[ pas-ter-uhl, pah-ster- ]
/ ˈpæs tər əl, ˈpɑ stər- /
having the simplicity, charm, serenity, or other characteristics generally attributed to rural areas: pastoral scenery; the pastoral life.
pertaining to the country or to life in the country; rural; rustic.
portraying or suggesting idyllically the life of shepherds or of the country, as a work of literature, art, or music: pastoral poetry; a pastoral symphony.
a poem, play, or the like, dealing with the life of shepherds, commonly in a conventional or artificial manner, or with simple rural life generally; a bucolic.
a picture or work of art representing the shepherds' life.
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Origin of pastoral
OTHER WORDS FROM pastoral
pas·to·ral·ly, adverbnon·pas·to·ral, adjective, nounnon·pas·to·ral·ly, adverbsem·i·pas·to·ral, adjective
sem·i·pas·to·ral·ly, adverbun·pas·to·ral, adjectiveun·pas·to·ral·ly, adverb
WORDS THAT MAY BE CONFUSED WITH pastoralpastoral , pastorale
Dictionary.com Unabridged Based on the Random House Unabridged Dictionary, © Random House, Inc. 2020
Example sentences from the Web for pastoral
British Dictionary definitions for pastoral
/ (ˈpɑːstərəl) /
of, characterized by, or depicting rural life, scenery, etc
(of a literary work) dealing with an idealized form of rural existence in a conventional way
(of land) used for pasture
denoting or relating to the branch of theology dealing with the duties of a clergyman or priest to his congregation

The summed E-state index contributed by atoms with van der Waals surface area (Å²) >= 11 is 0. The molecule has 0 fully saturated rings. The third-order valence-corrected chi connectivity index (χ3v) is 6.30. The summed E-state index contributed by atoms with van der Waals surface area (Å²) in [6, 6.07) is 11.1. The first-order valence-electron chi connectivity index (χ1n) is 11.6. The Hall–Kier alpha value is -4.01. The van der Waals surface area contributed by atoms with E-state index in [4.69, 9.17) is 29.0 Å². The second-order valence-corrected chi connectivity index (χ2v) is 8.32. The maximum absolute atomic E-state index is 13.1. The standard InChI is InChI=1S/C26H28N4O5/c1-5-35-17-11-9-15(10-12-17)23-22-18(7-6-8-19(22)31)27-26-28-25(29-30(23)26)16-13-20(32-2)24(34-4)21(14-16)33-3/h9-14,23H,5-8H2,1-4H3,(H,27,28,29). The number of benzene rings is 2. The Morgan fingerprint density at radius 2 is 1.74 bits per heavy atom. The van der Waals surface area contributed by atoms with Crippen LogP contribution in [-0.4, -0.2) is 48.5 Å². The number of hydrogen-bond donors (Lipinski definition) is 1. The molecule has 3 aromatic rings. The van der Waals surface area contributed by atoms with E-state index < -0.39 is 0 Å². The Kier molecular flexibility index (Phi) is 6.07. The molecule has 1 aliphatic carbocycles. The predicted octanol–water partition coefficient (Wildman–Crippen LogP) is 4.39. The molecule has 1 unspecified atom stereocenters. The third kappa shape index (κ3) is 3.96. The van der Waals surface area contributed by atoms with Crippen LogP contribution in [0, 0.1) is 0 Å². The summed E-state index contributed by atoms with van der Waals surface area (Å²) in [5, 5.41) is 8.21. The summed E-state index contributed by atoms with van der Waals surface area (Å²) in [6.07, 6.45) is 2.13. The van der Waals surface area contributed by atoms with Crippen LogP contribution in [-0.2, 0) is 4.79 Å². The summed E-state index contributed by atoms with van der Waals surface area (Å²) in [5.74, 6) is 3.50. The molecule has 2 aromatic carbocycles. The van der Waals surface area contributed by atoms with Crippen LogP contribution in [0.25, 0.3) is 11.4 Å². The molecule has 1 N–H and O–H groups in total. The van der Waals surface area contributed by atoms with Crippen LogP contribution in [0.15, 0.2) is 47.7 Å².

of or relating to a clergyman or priest in charge of a congregation or his duties as such
of or relating to a teacher's responsibility for the personal, as the distinct from the educational, development of pupils
of or relating to shepherds, their work, etc
a literary work or picture portraying rural life, esp the lives of shepherds in an idealizing waySee also eclogue
music a variant of pastorale
- a letter from a clergyman to the people under his charge
- the letter of a bishop to the clergy or people of his diocese
- Also called: pastoral staff the crosier or staff carried by a bishop as a symbol of his pastoral responsibilities
Derived forms of pastoralpastoralism, nounpastorally, adverb
Word Origin for pastoral
C15: from Latin, from pastor
Collins English Dictionary - Complete & Unabridged 2012 Digital Edition © William Collins Sons & Co. Ltd. 1979, 1986 © HarperCollins Publishers 1998, 2000, 2003, 2005, 2006, 2007, 2009, 2012
Cultural definitions for pastoral
A work of art that celebrates the cultivated enjoyment of the countryside. The poem “The Passionate Shepherd to His Love,” by Christopher Marlowe, is a pastoral. Its first stanza reads:
Come live with me, and be my love;
And we will all the pleasures prove
That hills and valleys, dales and fields,
Woods or steepy mountain yields.
The New Dictionary of Cultural Literacy, Third Edition Copyright © 2005 by Houghton Mifflin Harcourt Publishing Company. Published by Houghton Mifflin Harcourt Publishing Company. All rights reserved.